As I have mentioned before in these writings, for years I indulged in martial arts. I would go to practice at first once a week, then twice, and finally three and four times per week. It strikes me as strange, because I have always found it hard to practice anything. When I attended art classes—life drawing—at the age of twelve, I enjoyed the experience and learned a lot, but I never practiced at home. For that reason, my mother discontinued the lessons. When I played the bassoon, again I don’t remember practicing very much. Now I chant every day, a procedure to which I refer as “my practice.”
The act of practicing, “having to practice,” takes all the joy out of it. It becomes a job. It becomes a contract: “If I do this for enough hours every day then I will be good at it.” I plod along, obeying the letter of the law, but without enjoyment; there is no shine to it—it’s dull, boring. What a dilemma. Because the other half of the contract says, “If I don’t practice this, I won’t be good at it.”
I live in a sort of dream world, where one is born with a superlative talent and one NEVER has to practice. Discovered by Hollywood talent scouts in a donut shop. Not having to kill myself trying. Lazy. As a consequence, I am not good at anything, really. Even the martial arts. Oh, yes, I “practiced”—but it was a sort of minimal practice that consisted of showing up, and coming back again and again. I virtually never practiced outside the dojo. My reason was that I didn’t have any natural ability and no amount of practicing would help. And I think there is some truth in that. Why spend time and energy on a lost cause? Wouldn’t it be a better investment to experiment and investigate to find that hidden talent that will shine forth, practice or no practice?
Recently, I have noticed how the Japanese go at things. For them, practice is a watchword. All you have to do is try and keep trying, and eventually victory will be yours. Throw yourself at it headlong, whole hog, for as long as it takes. (Hm. Japanese martial arts—karate—was very much like that. No one cared how much natural ability you had. Practice was all that was necessary.) A sort of mindless marathon of a life. Not for lazy me.
When I think of the word practice, the word piano just naturally comes to mind. Mrs. Snelson, my piano teacher, lived over on Lawson Road. I remember her musty-smelling knick-knack-filled house, her long bony fingers, and the little heating unit beside the piano that would glow a brilliant orange—it made toast out of a pair of my snowy socks one day. Yes, Mrs. Snelson’s place was the home of the burnt smelly socks, and the piano became the altar—which brings me to posture and the position of one’s back while at the bench. Sit up straight. Feet flat. Don’t arch your back.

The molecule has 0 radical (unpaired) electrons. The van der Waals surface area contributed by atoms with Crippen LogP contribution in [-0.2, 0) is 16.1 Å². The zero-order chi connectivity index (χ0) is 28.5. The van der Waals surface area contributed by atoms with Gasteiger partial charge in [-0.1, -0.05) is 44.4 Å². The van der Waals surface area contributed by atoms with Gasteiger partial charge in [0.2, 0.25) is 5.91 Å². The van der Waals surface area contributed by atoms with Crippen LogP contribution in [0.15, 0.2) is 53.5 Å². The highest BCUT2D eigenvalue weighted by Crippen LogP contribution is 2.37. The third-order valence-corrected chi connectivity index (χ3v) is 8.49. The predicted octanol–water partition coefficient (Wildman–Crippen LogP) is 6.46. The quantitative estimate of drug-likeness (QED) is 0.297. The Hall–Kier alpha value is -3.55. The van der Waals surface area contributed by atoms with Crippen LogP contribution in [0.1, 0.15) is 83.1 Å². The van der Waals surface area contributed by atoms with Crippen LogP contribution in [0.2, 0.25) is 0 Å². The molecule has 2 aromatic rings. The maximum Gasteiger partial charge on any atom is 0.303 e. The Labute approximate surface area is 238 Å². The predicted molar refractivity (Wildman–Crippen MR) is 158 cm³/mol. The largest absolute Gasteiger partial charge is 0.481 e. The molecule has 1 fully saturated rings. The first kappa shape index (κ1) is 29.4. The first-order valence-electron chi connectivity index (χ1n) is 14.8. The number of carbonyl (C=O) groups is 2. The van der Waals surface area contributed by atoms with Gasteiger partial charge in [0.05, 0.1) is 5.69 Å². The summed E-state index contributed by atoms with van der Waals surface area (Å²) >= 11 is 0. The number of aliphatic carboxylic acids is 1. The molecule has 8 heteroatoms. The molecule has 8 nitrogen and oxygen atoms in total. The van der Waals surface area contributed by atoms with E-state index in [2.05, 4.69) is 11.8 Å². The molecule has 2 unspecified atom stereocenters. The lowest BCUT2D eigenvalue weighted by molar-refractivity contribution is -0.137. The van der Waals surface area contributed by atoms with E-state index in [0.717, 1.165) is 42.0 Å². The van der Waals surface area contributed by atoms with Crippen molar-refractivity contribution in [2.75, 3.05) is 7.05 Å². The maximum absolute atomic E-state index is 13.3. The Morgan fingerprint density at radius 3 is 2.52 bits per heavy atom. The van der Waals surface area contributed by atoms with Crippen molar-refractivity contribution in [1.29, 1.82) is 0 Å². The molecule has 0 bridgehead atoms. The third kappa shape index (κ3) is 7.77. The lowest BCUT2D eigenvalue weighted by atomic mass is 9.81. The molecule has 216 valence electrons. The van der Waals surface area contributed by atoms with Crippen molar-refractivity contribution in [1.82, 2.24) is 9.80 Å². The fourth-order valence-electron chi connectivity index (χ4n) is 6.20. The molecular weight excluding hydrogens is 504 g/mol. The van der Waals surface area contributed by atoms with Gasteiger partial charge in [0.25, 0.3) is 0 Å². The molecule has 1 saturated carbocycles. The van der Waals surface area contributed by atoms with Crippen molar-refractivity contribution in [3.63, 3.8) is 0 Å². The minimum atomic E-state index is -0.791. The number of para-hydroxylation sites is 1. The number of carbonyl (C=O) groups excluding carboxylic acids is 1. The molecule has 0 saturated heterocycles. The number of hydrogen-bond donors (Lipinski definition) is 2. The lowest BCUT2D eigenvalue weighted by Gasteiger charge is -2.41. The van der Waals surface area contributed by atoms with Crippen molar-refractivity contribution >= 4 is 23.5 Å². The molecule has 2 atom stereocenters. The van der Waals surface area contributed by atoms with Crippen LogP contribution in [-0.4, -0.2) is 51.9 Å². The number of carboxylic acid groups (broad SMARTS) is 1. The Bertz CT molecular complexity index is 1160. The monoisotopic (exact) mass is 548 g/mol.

Ten years later, I’m in high school practicing how to type in a grade nine typing class with a short, elderly, white-haired man named Mr. Coleman, whose pet companion was a long stick with a white pointer on the end of it. You knew when your back wasn’t straight with Mr. Coleman around, for he’d come by and give you a whack, sometimes a tap, sometimes a crack, depending, I assume, on how much of your body was out of alignment and maybe, although I always hoped this wasn’t the case, on how he was feeling that day. There was always a reason.
In England, there was a billboard I’d pass by every morning on the Battersea double-decker bus on my way to work. I was a seventeen-year-old kid who’d carried my art portfolio all the way across the Atlantic Ocean, in a case I’d fashioned out of cardboard and a stretchy powder-blue-coloured Crimplene material—the same material my Mom so lovingly made a white skirt suit out of for me to wear, along with a frilly lavender-coloured blouse, to my first school concert, Alice Cooper and his original band. I was hoping to get a job in advertising. I knew nothing about advertising, but I knew what I liked, what was clever, and what worked. Every morning on that bus when we drove around the corner and under the bridge, no matter how crowded it was, there was always this one moment of brilliance. The billboard—a huge, vertical rectangle—at the top were the words, “You know what practice makes.” Under those words was a large, beautiful photo of a Volkswagen Beetle and, under the photo of the car there was one word: “Perfect!”
“Practice” is word #147, and can be found in Volume Two on pages 25 and 26